Origins: How the Nine Months Before Birth Shape the Rest of Our Lives Hardcover – Sep 28 2010
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“Exciting, cutting-edge scientific research in the field of epigenetics has changed the way the medical profession looks at pregnancy, and we are fortunate to have Annie Murphy Paul as our guide through this fascinating new terrain. With stellar insight and expansive research, Origins is a thrilling survey of how fetal origins is changing the way we think about the nine months before birth.” – Dr. Mehmet Oz, author of YOU: Having a Baby, YOU: Raising Your Child, and YOU: On a Diet
"Annie Murphy Paul, a gifted science writer, combines impeccable science, extraordinary tenderness and lyrical prose to produce a truly revolutionary chronicle of pregnancy. In Origins, she shows that pregnancy is not a condition to be endured but the first nine months of being a mother, a time full of far-reaching choices. Origins is sweet, smart and very fresh. You'll never think about pregnancy the same way again."—Sylvia Nasar, author, A Beautiful Mind
"Origins is, quite simply, a must-read for parents-in-waiting—and for anyone interested in what makes us who we are. Paul has written a superb introduction to the emerging science of fetal origins. There are still a lot more questions than answers, but this book shows how science is -- at long last -- engaging deeply with the reality that a pregnant woman's lifestyle can dramatically impact the future life of her child." -- David Shenk, author of The Genius in All of Us and The Forgetting
"What goes on during pregnancy is a scientific puzzle as mysterious and fascinating as what goes on inside an atom. In Origins, Annie Murphy Paul probes the murky realm in which our futures as human beings are forged. She combines in-depth reporting on cutting-edge research with a personal memoir of her own pregnancy and the anxieties and insights it produced. The result is an important, elegant piece of science writing."
--Carl Zimmer, author of Soul Made Flesh The Tangled Bank: An Introduction to Evolution
"This is a terrific book on a fascinating and largely unexplored subject—the mysteries of prenatal development. It is lucid, scientifically accurate and clear and gracefully written. Combining good science and a personal perspective is rare, especially in writing about children and motherhood, but Annie Paul has accomplished it beautifully."—Alison Gopnik, author of The Scientist in the Crib and The Philosophical Baby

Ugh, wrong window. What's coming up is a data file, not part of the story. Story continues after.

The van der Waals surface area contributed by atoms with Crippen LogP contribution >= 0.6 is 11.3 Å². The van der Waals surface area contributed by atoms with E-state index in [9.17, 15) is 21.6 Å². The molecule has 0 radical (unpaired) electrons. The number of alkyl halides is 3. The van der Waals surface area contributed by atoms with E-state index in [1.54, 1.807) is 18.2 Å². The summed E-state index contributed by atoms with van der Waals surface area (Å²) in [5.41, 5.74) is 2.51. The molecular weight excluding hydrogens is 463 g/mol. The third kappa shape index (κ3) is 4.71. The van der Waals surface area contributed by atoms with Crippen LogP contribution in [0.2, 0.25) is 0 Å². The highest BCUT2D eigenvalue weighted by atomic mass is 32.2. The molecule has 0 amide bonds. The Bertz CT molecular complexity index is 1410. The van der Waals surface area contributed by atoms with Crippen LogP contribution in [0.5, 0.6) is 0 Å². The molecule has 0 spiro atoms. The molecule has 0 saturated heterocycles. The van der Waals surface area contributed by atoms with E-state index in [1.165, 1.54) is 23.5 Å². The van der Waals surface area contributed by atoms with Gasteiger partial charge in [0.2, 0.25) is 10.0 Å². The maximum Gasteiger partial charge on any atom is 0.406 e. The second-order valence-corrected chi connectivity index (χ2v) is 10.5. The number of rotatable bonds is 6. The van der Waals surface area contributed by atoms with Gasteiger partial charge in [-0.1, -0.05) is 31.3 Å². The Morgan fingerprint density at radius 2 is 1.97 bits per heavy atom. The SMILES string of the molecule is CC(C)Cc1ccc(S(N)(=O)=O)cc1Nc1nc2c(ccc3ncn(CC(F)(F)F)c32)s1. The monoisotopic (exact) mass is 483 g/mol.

Origins is that rare, beautiful, wonderful bird of a book: As engrossing as a good novel and informed by impactful, cutting-edge research. Origins is an absolute must-read for expectant mothers and everyone who cares about them -- what you learn here could make your baby healthier, stronger, and even smarter. Best of all, the information unfolds in chapters structured around the 9 months of the author's own pregnancy, giving the book the momentum of a personal story (will she have a girl or a boy? how will the birth go?) A thoroughly enjoyable, readable look into amazing research with real consequences.
-- Jean Twenge, author of Generation Me
"As the author delves deeply into the vulnerabilities of the prenatal environment, she comes away with a compelling sense of the importance of how society cares for and supports pregnant women...Paul’s thought-provoking text reveals that this pivotal period may be even more significant and far-reaching than ever imagined." --PW
"Paul is honorable about examining the scientific, social and moral complexities of her subject." --Perri Klass, The Washington Post
"Tobacco, heavy drinking, illegal drugs, depression: We seem to grasp that these aren't healthy for anyone, let alone a pregnant woman. But just what effect do the things that women inhale, consume and experience have on a fetus? In "Origins," Annie Murphy Paul sets out to discover the answer. Along the way she explodes myths, reviews scientific evidence and explores the new frontier of fetal-origins research, the study of how we are shaped in utero by a combination of genes and environment." --The Wall Street Journal
" Origins: How the Nine Months Before Birth Shape the Rest of Our Lives, documents [Annie Murphy Paul's] fascinating journey into the emerging science of fetal origins - and how knowledge made her feel more in control. " --The Toronto Star
A New York Times Notable Book of 2010